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Thru Hikers

Speed Hiking for Science

What does hiking 800 miles in less than two weeks do to your body? Ultrarunner and FKT holder Joe McConaughy hit the Arizona Trail to find out.

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Thru-hiking a long trail is one of the harshest tests of endurance out there. Doing it in record time, like Joe “Stringbean” McConaughy did when he blazed through the 800-mile Arizona Trail in 13 days, 3 hours, and 21 minutes in late March and early April in 2021, is something else entirely. Now, with the help of researchers from the University of Massachusetts-Amherst, Notre Dame, and Duke University, McConaughy is trying to quantify what a long, fast hike does to the human body.

McConaughy, 29, is an accomplished speed hiker who has set speed records on the AT, PCT, and Long Trail. Over the course of his supported hike on AZT, he collected regular health data for the researchers. Besides tracking his numbers through a fitness watch, McConaughy wore a heart rate monitor and gave twice-daily urine samples so scientists could track metabolic markers. 

According to McConaughy, his research partners are trying to figure out how his body prioritized energy expenditure over his hike—basically, what it prioritized and sacrificed during his performance.

“What is his energy expenditure over his basal metabolic rate, and is his body able to maintain that effort level without sacrificing basic bodily functions that the parasympathetic nervous system usually exhibits?” McConaughy says. “Is he sacrificing gut health? Immune health?”As a dedicated ultra-runner, McConaughy wants to find out.

McConaughy knew from previous records that an endeavor like the Arizona Trail would put him through the wringer. On the Pacicifc Crest Trail, he battled achilles injuries. On the Appalachian Trail, his quad swelled like a balloon. So, it wasn’t a surprise when an old ankle injury began to harangue him on the Arizona Trail. 

But changes to his body weren’t the only noticeable effects of hiking and running 60 miles per day for two weeks. According to McConaughy, he almost quit the attempt partway through.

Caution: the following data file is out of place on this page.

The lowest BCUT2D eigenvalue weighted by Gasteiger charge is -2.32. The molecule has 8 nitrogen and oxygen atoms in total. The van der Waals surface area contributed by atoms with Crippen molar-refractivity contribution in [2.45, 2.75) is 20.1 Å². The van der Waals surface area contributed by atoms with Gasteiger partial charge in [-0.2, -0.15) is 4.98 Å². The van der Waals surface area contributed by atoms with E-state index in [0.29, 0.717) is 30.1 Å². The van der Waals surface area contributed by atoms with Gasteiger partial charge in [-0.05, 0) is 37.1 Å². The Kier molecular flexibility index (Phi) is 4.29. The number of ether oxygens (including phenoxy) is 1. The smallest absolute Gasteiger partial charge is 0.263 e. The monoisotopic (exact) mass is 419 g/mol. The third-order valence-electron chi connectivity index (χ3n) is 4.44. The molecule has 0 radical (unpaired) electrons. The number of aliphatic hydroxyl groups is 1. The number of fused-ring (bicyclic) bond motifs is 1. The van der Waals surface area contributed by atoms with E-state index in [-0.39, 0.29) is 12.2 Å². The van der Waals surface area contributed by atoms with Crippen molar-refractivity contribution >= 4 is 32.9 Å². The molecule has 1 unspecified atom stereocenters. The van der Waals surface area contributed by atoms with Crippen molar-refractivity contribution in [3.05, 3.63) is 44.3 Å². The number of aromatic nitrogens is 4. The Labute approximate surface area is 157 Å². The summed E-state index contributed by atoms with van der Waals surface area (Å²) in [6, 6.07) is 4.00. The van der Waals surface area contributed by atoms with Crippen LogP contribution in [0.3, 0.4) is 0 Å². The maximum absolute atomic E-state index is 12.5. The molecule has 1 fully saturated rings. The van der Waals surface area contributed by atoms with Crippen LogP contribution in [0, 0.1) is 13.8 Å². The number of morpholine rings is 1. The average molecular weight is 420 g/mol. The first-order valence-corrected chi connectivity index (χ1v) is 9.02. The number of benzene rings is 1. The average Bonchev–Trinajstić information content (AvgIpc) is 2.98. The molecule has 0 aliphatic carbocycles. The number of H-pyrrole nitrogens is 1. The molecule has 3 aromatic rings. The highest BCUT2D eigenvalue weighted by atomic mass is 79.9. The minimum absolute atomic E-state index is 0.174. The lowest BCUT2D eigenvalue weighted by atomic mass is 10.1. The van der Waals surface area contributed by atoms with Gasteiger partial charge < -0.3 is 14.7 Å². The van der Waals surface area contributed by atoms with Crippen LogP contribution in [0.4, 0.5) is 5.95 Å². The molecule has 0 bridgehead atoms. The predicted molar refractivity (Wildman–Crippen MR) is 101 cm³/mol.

“The longer it went on, the less engaged I was with the crew. I was more or less like a body that we were pushing through. I had a lot less mental energy to joke and laugh and engage with people, McConaughy recalls. He quickly noticed his mental acuity fading. His need for sleep began to increase while his ability to start the morning with a running pace began to dissipate. 

By the time he made it to the North Rim, McConaughy was spent. He ran into snowpack that was shin to waist deep, and he was postholing even with his snowshoes on. On day 11, he quit his attempt, thinking that reaching the Northern Terminus seemed both impossible and dangerous. Attempting to do so would involve an 18-mile unsupported section and constant postholing. 

After McConaughy broke the news to his team that he was throwing in the towel, he spent the night in a hotel. The sadness of quitting hung over him and his crew who had extended so much effort to support his record attempt, and McConaughy felt disappointed for the organizations he had been supporting with his trip, the Native American Rights Fund and Chizh for Cheii. But after talking with his team, the hiker decided to give it another go.

“I wasn’t the only one who was super invested in this happening,” he says. His efforts paid off when he made it to Utah just two days later, shattering the previous record by more than two days.

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